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This is a question similar to the one here, but I figure that it would be helpful if I can recast it in a more general terms.

I have a set of polygons, these polygons can touch one another, overlap and can take on any shape. My question is, given a list of points, how to devise an efficient algorithm that find which polygons are the points located?

One of the interesting restriction of the location of the points is that, all the points are located at the edges of the polygons, if this helps.

I understand that r-trees can help, but given that I am doing a series of points, is there a more efficient algorithm instead of computing for each point one by one?

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3 Answers 3

The key search term here is point location. Under that name, there are many algorithms in the computational geometry literature for various cases, from special to general. For example, this link lists various software packages, including my own. (A somewhat out-of-date list now.)

There is a significant tradeoff between speed and program complexity (and therefore implementation effort). The easiest-to-program method is to check each point against each polygon, using standard point-in-polygon code. But this could be slow depending on how many polygons you have. More difficult is to build a point-location data structure by sweeping the plane and finding all the edge-edge intersection points. See the this Wikipedia article to see some of your options.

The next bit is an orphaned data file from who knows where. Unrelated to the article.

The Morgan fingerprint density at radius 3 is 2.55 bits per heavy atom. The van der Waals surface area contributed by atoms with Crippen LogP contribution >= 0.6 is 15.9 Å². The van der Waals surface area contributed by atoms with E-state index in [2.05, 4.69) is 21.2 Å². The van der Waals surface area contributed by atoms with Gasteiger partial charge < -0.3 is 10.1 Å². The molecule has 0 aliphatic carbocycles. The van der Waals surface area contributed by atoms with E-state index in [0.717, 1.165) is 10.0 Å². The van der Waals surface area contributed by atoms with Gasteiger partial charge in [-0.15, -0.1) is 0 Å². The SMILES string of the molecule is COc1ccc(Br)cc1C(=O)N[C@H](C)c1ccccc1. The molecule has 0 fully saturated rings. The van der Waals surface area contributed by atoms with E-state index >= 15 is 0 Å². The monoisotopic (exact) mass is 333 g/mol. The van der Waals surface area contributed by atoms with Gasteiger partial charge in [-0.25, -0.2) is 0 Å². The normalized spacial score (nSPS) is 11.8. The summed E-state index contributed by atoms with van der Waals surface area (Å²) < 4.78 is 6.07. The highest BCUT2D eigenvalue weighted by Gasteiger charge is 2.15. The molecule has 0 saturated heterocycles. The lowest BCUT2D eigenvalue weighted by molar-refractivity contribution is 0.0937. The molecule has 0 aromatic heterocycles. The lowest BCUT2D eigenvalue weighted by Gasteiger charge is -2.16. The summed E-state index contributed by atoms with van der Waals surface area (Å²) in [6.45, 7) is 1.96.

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I think you are bumping up against intuition about the problem (which is a quasi-analog perception) versus a computational approach which is of necessity O(n).

Given a plane, a degenerate polygon (a line), and an arbitrary set of points on the plane, do the points intersect the line or fall "above" or "below" it? I cannot think of an approach that is smaller than O(n) even for this degenerate case.

Either, each point would have to be checked for its relation to the line, or you'd have to partition the points into some tree-like structure which would require at least O(n) operations but very likely more.

If I were better at computational geometry, I might be able to say with authority that you've just restated Klee's measure problem but as it is I just have to suggest it.

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If points can only fall on the edges, then you can find the polygons in O(n) by just examining the edges.

If it were otherwise, you'd have to triangulate the polygons in O(n log n) to test against the triangles in O(n).

You could also divide the space by the line extended from each segment, noting which side is inside/outside of the corresponding polygon. A point is inside a polygon if it falls on an edge or if it's on the inside part of every edge of the polygon. It's O(n) on the number of edges in the worst case, but tends to O(m) on the number of polygons on the average case.

An R-tree would help in both cases, but only if you have several points to test. Otherwise, constructing the R-tree would be more expensive than searching through the list of triangles.

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